Contact Name: Sara Persechino
Phone: (603) 271-3479
CONCORD - Today, the House concurred with the Senate’s recommendation of Ought to Pass as Amended on the legislative packages that make up the Granite Promise Plan, a proposal from Senate Democrats to provide relief and recovery to Granite Staters impacted by the coronavirus pandemic and increase New Hampshire’s resiliency in the future. The pieces of the Granite Promise Plan - HB 1166, HB 1129, HB 1246, and HB 1247 - include provisions for workers protections, annual meeting and budget provisions for municipalities, school districts, and village districts, enhancements for child care scholarships and long term care facilities, and ensure modest protections for renters and homeowners once the moratoriums on evictions for nonpayment of rent and foreclosures expire July 1. HB 1166, HB 1129, HB 1246, and HB 1247 will next be enrolled with the Secretary of State’s office and then go to the governor’s desk, at which time he will have five days to act.
After the vote, Senate Majority Leader Dan Feltes (D-Concord) issued the following statement:
“New Hampshire is hurting. Our working families, long term care facilities, cities, towns, and schools have all felt the devastating economic and public health impacts of the coronavirus. Our self-employed workers have been fighting through outdated unemployment systems and some have yet to see any relief. Our job as elected officials is to work in the best interest of the state. Our current systems are not working. Sununu doesn’t talk about the people are falling through the cracks at his press conferences, or how to solve their problems. Action must be taken now to deal with these problems and to better prepare us for the likely second wave and ensure the challenges Granite Staters have faced are not repeated.
The Granite Promise Plan looks both to the immediate needs of our state as well as the long term impacts of the coronavirus pandemic. It has been made clear that measures must be taken to permanently implement changes made to New Hampshire’s unemployment insurance during the state of emergency including, waiving the waiting week, and addressing state law that currently penalizes people seeking unemployment benefits who took family and medical leave in the prior year. Our workers’ safety has to remain a top priority and include paid leave for COVID-19 testing and state provided PPE for our small businesses. Child care scholarships are necessary for getting people back to work and our long-term care facilities, who have been hit the hardest by this pandemic, need additional funding and support, and an independent review and recommendations for how to deal with a likely second wave. Finally, on July 1, the moratorium on evictions for nonpayment of rent and on foreclosures expires, with no protections in place. That’s why HB 1247 is so critical, providing modest protections so folks have a fighting shot to stay in their homes and so our housing market and our economy isn’t destabilized. If we want to look out for homeowners on Main Street, not Wall Street banks, HB 1247 must become law.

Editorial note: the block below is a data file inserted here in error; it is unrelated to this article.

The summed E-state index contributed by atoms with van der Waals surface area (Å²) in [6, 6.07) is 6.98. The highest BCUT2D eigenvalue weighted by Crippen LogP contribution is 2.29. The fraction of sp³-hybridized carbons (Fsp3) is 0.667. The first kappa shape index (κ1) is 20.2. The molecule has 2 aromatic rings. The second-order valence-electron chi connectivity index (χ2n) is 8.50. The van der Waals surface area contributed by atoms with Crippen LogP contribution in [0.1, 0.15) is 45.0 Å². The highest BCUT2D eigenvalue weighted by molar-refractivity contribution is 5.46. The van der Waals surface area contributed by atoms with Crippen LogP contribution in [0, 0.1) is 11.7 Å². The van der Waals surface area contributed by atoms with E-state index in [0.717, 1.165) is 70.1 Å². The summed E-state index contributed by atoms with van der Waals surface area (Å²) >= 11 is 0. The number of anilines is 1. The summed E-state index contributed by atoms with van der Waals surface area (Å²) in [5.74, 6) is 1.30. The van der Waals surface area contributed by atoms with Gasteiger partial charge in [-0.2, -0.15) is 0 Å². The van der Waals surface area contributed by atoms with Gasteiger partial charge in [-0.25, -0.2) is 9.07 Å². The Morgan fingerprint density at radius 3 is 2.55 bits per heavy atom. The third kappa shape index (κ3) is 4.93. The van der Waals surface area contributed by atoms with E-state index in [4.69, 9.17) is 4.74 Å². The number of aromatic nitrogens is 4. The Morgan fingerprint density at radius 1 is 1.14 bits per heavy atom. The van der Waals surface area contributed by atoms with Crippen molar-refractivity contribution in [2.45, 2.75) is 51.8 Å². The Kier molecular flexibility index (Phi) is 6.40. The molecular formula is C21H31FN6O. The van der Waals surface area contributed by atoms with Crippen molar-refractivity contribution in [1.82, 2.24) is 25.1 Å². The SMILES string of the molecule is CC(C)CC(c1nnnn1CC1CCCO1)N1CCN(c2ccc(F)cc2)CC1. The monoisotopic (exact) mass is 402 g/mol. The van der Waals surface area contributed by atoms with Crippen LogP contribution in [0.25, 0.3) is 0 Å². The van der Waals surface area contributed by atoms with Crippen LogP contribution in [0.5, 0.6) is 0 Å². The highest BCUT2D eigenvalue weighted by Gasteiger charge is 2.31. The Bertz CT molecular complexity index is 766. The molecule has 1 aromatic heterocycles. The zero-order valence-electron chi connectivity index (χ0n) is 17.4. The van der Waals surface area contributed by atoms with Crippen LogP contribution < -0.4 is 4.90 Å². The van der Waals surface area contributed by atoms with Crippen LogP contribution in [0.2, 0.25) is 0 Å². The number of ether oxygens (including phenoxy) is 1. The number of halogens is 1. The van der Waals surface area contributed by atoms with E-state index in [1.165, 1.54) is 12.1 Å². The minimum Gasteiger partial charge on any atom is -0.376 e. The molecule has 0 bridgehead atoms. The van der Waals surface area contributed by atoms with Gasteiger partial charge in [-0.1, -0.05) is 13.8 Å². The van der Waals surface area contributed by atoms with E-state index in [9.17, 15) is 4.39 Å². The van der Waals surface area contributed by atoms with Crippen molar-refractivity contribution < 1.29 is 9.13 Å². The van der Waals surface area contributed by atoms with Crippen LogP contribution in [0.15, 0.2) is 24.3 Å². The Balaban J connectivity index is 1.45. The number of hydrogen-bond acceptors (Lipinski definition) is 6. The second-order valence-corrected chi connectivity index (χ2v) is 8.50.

I thank the House for their vote today. The long term welfare of our home state should not be a divisive issue, it is a New Hampshire issue; the Governor’s silence on whether or not he will support these issues is deafening. I urge him to sign these bills, or at least allow them to become law without his signature.”